Investing in assets such as technology, tools, and data sets; and tackle the intrinsic challenges of securing commitment, reinventing processes, and changing organizational behavior. Our collection of content, which synthesizes key insights drawn from many analytics projects, sets out the key issues, whether you are launching a pilot project or a large-scale transformation.
The impact of “big data” analytics is often manifested by thousands—or more—of incrementally small improvements. If an organization can atomize a single process into its smallest parts and implement advances where possible, the payoffs can be profound. And if an organization can systematically combine small improvements across bigger, multiple processes, the payoff can be exponential.
As companies develop their big-data plans, a common dilemma is how to integrate their “stovepipes” of data across, say, transactions, operations, and customer interactions. Integrating all of this information can provide powerful insights, but the cost of a new data architecture and of developing the many possible models and tools can be immense—and that calls for choices. Planners at one low-cost, high-volume retailer opted for models using store-sales data to predict inventory and labor costs to keep prices low. By contrast, a high-end, high-service retailer selected models requiring bigger investments and aggregated customer data to expand loyalty programs, nudge customers to higher-margin products, and tailor services to them.
That, in a microcosm, is the investment-prioritization challenge: both approaches sound smart and were, in fact, well-suited to the business needs of the companies in question. It’s easy to imagine these alternatives catching the eye of other retailers. In a world of scarce resources, how to choose between these (or other) possibilities?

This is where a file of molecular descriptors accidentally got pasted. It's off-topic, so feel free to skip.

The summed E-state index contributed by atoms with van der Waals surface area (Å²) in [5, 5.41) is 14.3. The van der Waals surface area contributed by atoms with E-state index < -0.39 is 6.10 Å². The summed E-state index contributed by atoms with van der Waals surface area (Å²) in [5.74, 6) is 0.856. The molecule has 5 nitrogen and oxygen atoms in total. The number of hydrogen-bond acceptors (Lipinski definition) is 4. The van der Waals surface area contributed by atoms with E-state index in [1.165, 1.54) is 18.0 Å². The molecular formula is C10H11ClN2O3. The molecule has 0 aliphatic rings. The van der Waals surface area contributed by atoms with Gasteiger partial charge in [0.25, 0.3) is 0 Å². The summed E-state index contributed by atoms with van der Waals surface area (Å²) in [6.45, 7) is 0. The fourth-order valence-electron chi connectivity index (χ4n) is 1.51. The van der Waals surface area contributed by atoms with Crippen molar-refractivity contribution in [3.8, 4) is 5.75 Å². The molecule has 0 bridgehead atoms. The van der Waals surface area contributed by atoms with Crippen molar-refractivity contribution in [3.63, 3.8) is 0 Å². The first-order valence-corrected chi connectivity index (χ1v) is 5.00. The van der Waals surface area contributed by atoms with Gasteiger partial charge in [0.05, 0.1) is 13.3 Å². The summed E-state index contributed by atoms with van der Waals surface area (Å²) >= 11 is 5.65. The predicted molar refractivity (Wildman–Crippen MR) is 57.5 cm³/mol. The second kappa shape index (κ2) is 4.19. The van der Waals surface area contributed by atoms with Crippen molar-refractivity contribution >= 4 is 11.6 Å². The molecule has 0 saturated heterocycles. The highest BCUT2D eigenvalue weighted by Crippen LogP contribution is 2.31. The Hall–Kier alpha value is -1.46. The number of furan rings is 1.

A natural impulse for executives who “own” a company’s data and analytics strategy is to shift rapidly into action mode. Once some investment priorities are established, it’s not hard to find software and analytics vendors who have developed applications and algorithmic models to address them. These packages (covering pricing, inventory management, labor scheduling, and more) can be cost-effective and easier and faster to install than internally built, tailored models. But they often lack the qualities of a killer app—one that’s built on real business cases and can energize managers. Sector- and company-specific business factors are powerful enablers (or enemies) of successful data efforts. That’s why it’s crucial to give planning a second dimension, which seeks to balance the need for affordability and speed with business realities (including easy-to-miss risks and organizational sensitivities).
Finally, some planning efforts require balancing the desire to keep costs down (through uniformity) with the need for a mix of data and modeling approaches that reflect business realities.